If you think about it, without standards to govern the products and services we manufacturer and buy, whole industries would collapse. Cars wouldn’t run. Buildings would crumble. Service people would be at a loss as to how to fix things or even get the correct replacement parts.
The electronic security sector is no different. Without standards, cameras and video management software couldn’t communicate with each other. Integrators wouldn’t know how to install systems and end users wouldn’t be able to view and search their video for forensic evidence.
So, who decides which standards should be adopted and how do those standards permeate the various industries that depend on them to protect their businesses?
Normative vs. Informative Standards – Requirements vs. Recommendations
Before we delve into those questions, it’s important to understand that there are two kinds of standards. Standards with a capital “S” – also known as normative standards – contain specific requirements that must be followed. Standards with a small “s” – also known as informative standards – are best practices guidelines for achieving a specific security goal.
Both types of standards can be found in just about every major industry. In the healthcare industry, privacy Standards like HIPAA govern the handling of patient data while a best practices standard might advise healthcare professionals on some of the best ways to triage patients. Another standard might include the use of ultra-lowlight, full motion video capture or “Lightfinder” technology to monitor patients in sleep centers or neonatal intensive care units (NICU) where visual acuity and color reproduction can indicate when infants have apnea (breathing difficulty) or jaundice (oxygen deficiency, yellowing skin).
For critical infrastructure, operational Standards like CIP-014-1 address the physical security of energy facilities. Best practices guidelines, on the other hand, might clarify ways operators can more rapidly and efficiently diagnose malfunctions before full failure. An energy provider in the Northeast uses thermal imaging to remotely detect hot running transformers and switch gears.
In the wake of recent events, public safety professionals are now closely examining surveillance video retention policies, best practices and agency Standards. Are we keeping enough video content to perform a comprehensive investigation? Do we have a policy in place to discard video storage after a period of time? This was a recent topic of discussion at a Public Safety Summit held by the Video Quality in Public Safety (VQIPS) working group of the Department of Homeland Security Science and Technology Directorate. It was discovered that some agencies in the Los Angeles area require at least 90 days of digital multimedia content (video plus metadata), while an agency in Little Rock, Ark. must dispose of video kept longer than 120 days. A newly formed public safety policy team for VQIPS will be working together in 2015 on this very topic, which will no doubt positively impact the safety of our cities.
In electronic surveillance equipment manufacturing, vendors rely on technology Standards like H.264 compression and HDTV resolution when developing products to ensure component interoperability. A best practices standard, on the other hand, might be a recommend guideline to integrators on how best to optimize system performance. Another example of a normative Standard would be the specifications published by the Society of Motion Picture and Television Engineers (SMPTE) that outline what qualifies as an HDTV camera. The image must conform to a 16:9 widescreen format, contain 720 or 1080 scan lines, be able to stream at 30 or 60 frames per second, and generate video in high color fidelity. An example of an informative standard would be the recommendation to install redundant local archiving as a fail-safe in case network connectivity to the remote server is disrupted.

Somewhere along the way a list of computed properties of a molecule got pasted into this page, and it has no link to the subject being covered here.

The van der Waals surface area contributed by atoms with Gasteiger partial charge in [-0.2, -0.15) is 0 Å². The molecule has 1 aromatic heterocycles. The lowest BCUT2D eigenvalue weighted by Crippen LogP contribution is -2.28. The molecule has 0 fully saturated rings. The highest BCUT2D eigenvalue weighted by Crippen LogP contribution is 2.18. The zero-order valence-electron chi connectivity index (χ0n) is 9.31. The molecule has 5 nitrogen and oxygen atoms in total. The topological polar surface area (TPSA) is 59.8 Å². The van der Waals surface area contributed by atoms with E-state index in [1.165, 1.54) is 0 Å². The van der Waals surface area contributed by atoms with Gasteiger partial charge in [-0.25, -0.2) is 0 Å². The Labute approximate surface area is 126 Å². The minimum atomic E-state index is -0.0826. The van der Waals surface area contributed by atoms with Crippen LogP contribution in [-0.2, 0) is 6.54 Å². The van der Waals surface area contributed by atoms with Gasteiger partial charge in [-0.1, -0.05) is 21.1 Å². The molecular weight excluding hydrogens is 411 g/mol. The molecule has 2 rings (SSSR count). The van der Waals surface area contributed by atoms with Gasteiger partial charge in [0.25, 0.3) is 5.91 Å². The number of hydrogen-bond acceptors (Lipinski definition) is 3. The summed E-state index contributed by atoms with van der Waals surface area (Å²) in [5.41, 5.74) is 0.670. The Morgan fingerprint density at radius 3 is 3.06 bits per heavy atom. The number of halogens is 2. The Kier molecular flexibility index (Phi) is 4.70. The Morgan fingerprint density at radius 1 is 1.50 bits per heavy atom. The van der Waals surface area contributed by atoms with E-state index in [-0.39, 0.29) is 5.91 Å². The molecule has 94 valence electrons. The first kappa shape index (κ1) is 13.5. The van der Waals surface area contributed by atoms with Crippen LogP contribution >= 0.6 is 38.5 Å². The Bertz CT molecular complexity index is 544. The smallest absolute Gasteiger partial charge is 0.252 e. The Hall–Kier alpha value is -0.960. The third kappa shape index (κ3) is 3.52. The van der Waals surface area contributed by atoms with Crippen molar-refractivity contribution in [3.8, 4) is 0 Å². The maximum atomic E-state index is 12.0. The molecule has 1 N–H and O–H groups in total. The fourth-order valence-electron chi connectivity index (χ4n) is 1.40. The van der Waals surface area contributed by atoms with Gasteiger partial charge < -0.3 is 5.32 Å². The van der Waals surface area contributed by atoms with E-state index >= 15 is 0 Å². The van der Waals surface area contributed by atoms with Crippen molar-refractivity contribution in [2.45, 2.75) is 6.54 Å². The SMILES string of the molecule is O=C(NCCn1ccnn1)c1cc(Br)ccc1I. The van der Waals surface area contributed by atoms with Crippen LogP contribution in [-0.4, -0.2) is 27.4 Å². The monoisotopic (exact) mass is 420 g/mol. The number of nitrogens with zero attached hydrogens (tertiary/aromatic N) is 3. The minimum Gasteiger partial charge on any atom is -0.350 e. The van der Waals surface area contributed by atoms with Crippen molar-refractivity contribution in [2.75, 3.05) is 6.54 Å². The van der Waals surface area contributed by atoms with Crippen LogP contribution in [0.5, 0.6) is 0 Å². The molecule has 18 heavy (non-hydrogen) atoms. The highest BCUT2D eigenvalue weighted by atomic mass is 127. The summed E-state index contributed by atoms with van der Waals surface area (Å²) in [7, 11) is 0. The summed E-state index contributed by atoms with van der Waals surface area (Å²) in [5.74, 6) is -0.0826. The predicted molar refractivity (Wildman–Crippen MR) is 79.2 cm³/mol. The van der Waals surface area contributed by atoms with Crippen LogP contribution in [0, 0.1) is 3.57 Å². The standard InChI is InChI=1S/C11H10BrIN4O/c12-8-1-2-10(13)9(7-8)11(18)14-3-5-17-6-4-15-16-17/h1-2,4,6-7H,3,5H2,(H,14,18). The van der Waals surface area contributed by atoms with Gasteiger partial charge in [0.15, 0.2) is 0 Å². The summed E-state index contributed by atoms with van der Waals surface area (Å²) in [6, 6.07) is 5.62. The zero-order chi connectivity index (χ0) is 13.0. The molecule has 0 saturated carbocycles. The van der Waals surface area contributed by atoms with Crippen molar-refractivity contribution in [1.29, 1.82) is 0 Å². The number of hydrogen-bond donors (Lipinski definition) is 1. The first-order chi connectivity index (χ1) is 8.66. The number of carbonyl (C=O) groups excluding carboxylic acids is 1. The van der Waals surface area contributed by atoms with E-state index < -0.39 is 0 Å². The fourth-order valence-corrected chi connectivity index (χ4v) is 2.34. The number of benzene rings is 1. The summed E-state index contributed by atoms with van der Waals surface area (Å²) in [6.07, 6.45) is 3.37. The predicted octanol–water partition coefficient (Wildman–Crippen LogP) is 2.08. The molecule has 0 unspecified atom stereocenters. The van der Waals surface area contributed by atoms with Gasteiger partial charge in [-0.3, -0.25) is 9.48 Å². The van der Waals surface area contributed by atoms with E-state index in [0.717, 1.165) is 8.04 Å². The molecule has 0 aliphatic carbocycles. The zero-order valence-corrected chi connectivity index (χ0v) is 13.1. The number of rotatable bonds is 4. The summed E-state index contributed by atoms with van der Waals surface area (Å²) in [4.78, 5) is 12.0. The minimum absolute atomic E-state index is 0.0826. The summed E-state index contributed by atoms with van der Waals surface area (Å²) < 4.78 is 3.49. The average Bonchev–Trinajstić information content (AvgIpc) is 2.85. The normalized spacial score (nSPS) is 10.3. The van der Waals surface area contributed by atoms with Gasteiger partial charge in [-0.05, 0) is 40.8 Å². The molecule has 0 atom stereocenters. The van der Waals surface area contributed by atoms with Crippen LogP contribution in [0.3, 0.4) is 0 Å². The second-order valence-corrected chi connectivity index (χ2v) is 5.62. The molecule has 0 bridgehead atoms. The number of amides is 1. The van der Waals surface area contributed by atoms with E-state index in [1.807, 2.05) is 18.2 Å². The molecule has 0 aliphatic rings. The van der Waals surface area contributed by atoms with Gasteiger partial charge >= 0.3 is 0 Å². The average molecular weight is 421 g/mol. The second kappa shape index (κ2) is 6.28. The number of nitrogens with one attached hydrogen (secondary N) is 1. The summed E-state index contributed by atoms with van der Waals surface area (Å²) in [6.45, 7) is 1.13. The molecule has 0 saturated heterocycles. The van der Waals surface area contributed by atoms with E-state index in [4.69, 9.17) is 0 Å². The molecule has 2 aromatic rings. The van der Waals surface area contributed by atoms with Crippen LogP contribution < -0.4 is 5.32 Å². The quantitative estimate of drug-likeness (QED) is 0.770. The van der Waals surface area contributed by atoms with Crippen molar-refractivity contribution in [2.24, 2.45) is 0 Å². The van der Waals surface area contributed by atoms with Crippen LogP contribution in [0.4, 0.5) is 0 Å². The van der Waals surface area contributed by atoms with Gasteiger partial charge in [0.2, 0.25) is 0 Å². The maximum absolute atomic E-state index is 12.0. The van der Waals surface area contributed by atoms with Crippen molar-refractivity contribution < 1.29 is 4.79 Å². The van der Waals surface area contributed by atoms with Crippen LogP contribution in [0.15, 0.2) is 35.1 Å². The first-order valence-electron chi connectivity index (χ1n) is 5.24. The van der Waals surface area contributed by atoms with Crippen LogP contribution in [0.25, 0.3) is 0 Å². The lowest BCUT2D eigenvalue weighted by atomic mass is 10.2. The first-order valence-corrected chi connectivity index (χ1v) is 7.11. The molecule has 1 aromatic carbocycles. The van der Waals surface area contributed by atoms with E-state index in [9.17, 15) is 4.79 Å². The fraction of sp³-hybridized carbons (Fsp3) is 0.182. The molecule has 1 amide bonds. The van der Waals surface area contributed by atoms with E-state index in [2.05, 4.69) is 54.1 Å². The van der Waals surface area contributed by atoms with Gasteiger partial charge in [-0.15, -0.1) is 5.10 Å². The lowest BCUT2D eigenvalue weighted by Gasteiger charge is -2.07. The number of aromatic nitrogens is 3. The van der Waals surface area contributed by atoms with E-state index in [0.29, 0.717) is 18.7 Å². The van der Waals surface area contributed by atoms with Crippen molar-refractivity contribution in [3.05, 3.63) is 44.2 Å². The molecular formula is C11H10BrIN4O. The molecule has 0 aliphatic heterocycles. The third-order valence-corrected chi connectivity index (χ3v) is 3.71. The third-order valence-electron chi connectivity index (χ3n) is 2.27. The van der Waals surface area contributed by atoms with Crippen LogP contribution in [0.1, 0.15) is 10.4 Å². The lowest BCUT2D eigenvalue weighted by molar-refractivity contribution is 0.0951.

Who Creates Standards?
Normative Standards are created by accredited standards developing organizations (SDOs). Informative standards are usually published by industry-specific associations. There are a host of other SDOs that play an important role in shaping electronic security. Here are just a few of them:
ASIS International. In the physical security and security applied sciences end-user community, the largest global accredited SDO is ASIS International. It bases its comprehensive educational programs as study for the CPP (Certified Protection Professional) and PSP (Physical Security Professional) credentials on industry Standards and guidelines. ASIS has organized its membership into regional chapters, as well as vertical markets and councils to apply each domain’s Standards. In the retail market, both the National Retail Federation and ASIS International work together on interpreting the significance of the PCI-DSS Standard which governs the payment card data security process - including prevention, detection and appropriate reaction to security incidents.
Physical security, facility security and advanced security solutions like explosives detection have resulted in ASIS focusing members into the Physical Security, Security Architecture & Engineering and the newly formed Security Applied Sciences Council (SAS). SAS and the IT SDO, ISC(2), are working together now to deliver advanced guidance on trending solutions. At the recent ASIS Annual Seminar and the co-located ISC(2) World Congress, ASIS International education generated high interest during sessions on mobile device forensics, explosives and contraband detection and active shooter response.